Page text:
Abstract

http://ssrn.com/abstract=1324423
 
 

References (9)



 
 

Citations (3)



 


 



Is Arbitrage Socially Beneficial?


E. Glen Weyl


Microsoft Research New England; University of Chicago

October 15, 2007


Abstract:     
Economists often associate information efficiency of prices with allocative (Pareto) efficiency. When arbitrageurs connect segmented markets to correct a misallocation of risk, this assumption is sound. However, when opportunities for arbitrage or financial innovation arise from mispricings caused by the presence of confused investors or other distortions, such market-making is harmful. Rather than arbitrage facilitating the flow of risk to those who can most efficiently bear it, this harmful arbitrage allocates risk to those who least understand it. The beneficial effects of efficient pricing on real investment decision mitigate the harms caused by arbitrage, but also limits its benefits by providing substitute insurance. Even when arbitrage is not strictly harmful, it may be oversupplied, especially given that it typically employ some of the most talented workers.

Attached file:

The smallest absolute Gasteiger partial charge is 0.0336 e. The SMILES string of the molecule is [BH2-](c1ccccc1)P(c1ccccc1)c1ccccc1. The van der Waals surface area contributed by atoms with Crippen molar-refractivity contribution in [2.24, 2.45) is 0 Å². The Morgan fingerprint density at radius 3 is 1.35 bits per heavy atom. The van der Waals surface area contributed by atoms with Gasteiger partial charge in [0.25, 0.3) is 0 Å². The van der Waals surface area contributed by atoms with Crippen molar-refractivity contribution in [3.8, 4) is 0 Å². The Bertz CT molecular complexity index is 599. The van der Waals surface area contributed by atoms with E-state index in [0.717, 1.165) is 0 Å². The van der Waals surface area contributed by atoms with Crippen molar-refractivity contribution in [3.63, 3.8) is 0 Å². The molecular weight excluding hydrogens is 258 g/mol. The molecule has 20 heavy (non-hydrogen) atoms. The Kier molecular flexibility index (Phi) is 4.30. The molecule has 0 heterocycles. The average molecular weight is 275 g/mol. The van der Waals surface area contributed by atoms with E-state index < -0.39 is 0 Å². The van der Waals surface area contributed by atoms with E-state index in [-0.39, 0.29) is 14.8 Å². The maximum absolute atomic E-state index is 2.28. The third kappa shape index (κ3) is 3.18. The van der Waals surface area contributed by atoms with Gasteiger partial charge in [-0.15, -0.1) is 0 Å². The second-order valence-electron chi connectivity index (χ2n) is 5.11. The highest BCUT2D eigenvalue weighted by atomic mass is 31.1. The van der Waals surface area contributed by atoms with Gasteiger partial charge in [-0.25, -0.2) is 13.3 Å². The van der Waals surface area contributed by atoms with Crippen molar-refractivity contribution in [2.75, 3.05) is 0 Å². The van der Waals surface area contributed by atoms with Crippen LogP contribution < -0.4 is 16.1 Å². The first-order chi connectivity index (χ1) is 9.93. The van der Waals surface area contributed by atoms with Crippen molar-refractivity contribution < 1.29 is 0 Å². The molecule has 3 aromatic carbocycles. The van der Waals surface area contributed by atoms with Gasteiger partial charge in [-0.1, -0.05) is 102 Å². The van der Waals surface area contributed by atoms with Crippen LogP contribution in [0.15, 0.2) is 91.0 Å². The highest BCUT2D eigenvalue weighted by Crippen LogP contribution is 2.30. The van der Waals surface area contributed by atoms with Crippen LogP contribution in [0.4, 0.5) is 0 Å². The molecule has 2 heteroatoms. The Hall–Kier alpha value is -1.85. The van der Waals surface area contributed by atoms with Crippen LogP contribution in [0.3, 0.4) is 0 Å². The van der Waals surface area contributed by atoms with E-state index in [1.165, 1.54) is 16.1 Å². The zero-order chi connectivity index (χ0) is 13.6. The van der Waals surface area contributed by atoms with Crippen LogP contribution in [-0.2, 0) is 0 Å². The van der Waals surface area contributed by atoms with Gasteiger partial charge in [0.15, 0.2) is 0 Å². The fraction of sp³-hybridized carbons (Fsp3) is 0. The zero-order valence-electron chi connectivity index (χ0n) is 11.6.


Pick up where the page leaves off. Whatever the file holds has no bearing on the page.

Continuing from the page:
Number of Pages in PDF File: 19

Keywords: arbitrage, social welfare, behavioral finance, credit crisis

JEL Classification: D52, D61, D82, G18

working papers series


Download This Paper

Date posted: January 8, 2009  

Suggested Citation

Weyl, E. Glen, Is Arbitrage Socially Beneficial? (October 15, 2007). Available at SSRN: http://ssrn.com/abstract=1324423 or http://dx.doi.org/10.2139/ssrn.1324423

Contact Information

Eric Glen Weyl (Contact Author)
Microsoft Research New England ( email )
One Memorial Drive, 14th Floor
Cambridge, MA 02142
United States
(857) 998-4513 (Phone)
HOME PAGE: http://www.glenweyl.com
University of Chicago ( email )
1126 East 59th Street
Chicago, IL 60637
United States
(773) 702-4862 (Phone)
(773) 702-8490 (Fax)
HOME PAGE: http://www.glenweyl.com
Feedback to SSRN


Paper statistics
Abstract Views: 830
Downloads: 114
Download Rank: 142,630
References:  9
Citations:  3

© 2014 Social Science Electronic Publishing, Inc. All Rights Reserved.  FAQ   Terms of Use   Privacy Policy   Copyright   Contact Us
This page was processed by apollo2 in 0.266 seconds